At the news conference, Vasek and his son will speak publicly for the first time about the incident.

The Crookston Diocese said it is “deeply saddened and troubled” by the allegations, and plans to “conduct a thorough investigation into this matter.”

“Bishop Hoeppner categorically denies that he in any way forced, coerced or encouraged Mr. Vasek not to pursue his allegations regarding Mons. Grundhaus,’’ the diocese said in a written statement.

Complete Article HERE!

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04/19/17

Late Ottawa Catholic bishop who managed sex abuse complaints now accused of sex abuse

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An Ottawa man says he was sexually abused in August 1979 by Bishop John Beahan, who was then one of the most powerful figures in the Archdiocese of Ottawa.


An Ottawa man says he was sexually abused in August 1979 by the late Bishop John Beahan, who was once the second-highest-ranking member of the Ottawa clergy

By Andrew Duffy

The man, now 52, has launched a $2-million lawsuit against the Catholic archdiocese. It represents the first time that Beahan, once the second-highest-ranking member of the Ottawa clergy, has been named in a sex abuse lawsuit.

The allegations also raise a potential motive for Beahan to dismiss sex abuse claims made against fellow clergy members in the 1970s and 80s.

Appointed auxiliary bishop in May 1977, Beahan also served for 12 years as vicar general — essentially, the archdiocese’s chief administrative officer — until he suffered a fatal stroke in March 1988. In his role as vicar general, Beahan would have been responsible for managing complaints lodged against abusive priests.

In a statement of claim filed earlier this month, the man — identified only as M.D. — says he was an altar boy at Nepean’s St. Maurice Parish in the late 1970s, when Rev. Dale Crampton was pastor.

Crampton is the most notorious perpetrator in Ottawa’s clergy sexual abuse scandal, a pedophile with more than 10 known victims. He killed himself in October 2010 by jumping from an Ottawa highrise.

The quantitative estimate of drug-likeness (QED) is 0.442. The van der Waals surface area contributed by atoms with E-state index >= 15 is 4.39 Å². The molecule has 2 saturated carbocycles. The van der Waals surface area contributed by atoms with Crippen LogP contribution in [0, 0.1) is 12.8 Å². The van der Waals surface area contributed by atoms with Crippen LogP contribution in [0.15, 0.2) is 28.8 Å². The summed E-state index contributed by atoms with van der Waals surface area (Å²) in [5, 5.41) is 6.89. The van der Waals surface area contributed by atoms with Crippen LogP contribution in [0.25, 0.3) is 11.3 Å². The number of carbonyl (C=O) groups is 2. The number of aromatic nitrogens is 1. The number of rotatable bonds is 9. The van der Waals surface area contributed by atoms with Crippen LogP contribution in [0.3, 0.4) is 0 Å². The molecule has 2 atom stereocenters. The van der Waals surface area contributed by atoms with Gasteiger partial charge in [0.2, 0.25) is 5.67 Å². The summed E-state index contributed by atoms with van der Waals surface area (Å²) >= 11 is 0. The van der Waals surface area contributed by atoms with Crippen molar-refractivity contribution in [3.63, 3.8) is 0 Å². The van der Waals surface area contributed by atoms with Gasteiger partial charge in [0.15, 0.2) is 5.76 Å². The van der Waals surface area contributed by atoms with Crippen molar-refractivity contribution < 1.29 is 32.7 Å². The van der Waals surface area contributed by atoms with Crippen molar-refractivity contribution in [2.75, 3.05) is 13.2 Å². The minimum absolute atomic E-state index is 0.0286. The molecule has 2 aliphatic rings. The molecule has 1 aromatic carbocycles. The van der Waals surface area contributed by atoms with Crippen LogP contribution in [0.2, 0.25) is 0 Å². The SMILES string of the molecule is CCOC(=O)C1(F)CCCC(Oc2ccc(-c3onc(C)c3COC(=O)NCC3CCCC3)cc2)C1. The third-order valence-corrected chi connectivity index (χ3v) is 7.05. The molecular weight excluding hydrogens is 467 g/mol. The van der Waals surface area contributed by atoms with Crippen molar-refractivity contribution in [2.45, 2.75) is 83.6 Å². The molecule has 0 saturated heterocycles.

M.D. claims that Crampton sexually abused him for two years from time he was 13 years old.

In an interview with the Citizen, M.D. said Crampton invited him to a West Carleton cottage in August 1979. M.D. said he agreed to go because he didn’t want to explain to his parents why he was reluctant to spend time alone with the priest.

Bishop Beahan appeared at the cottage unannounced on Saturday afternoon. “I sat down beside him, we were kind of introduced, and then I remember Father Crampton said he had to go into town to do groceries or something,” M.D. said. “He left me and Bishop Beahan alone.”

They talked for a while, M.D. said, until Beahan began to flatter him, touch, kiss and fondle him. The bishop, he said, asked, “Does Father Dale do this, too?” They moved to Crampton’s bedroom, M.D. said, where the abuse escalated to masturbation and simulated sex acts.

“I remember thinking, ‘Man, I’ve been set up here,” he said. “I was nervous, scared, confused, all three.”

At one point, he heard Crampon return from his errand, but the priest did not intervene. “I wanted to go home,” he said. “I was so concerned they’d come into my room (that night), but they never did. They did drink quite a bit.”

Beahan was gone the next morning.

The lawsuit’s allegations are still to be tested in court. A spokesman for the diocese, Deacon Gilles Ouellette, said it does not comment on matters before the courts.

M.D. said he didn’t deal with the emotional turmoil caused by his abuse for decades, and relied on alcohol to numb the pain: He developed a stutter, was uncertain of his sexuality, found intimacy difficult, and was often suicidal. It was only after reading about Crampton’s history of abuse in the Citizen last year that he resolved to confront his past.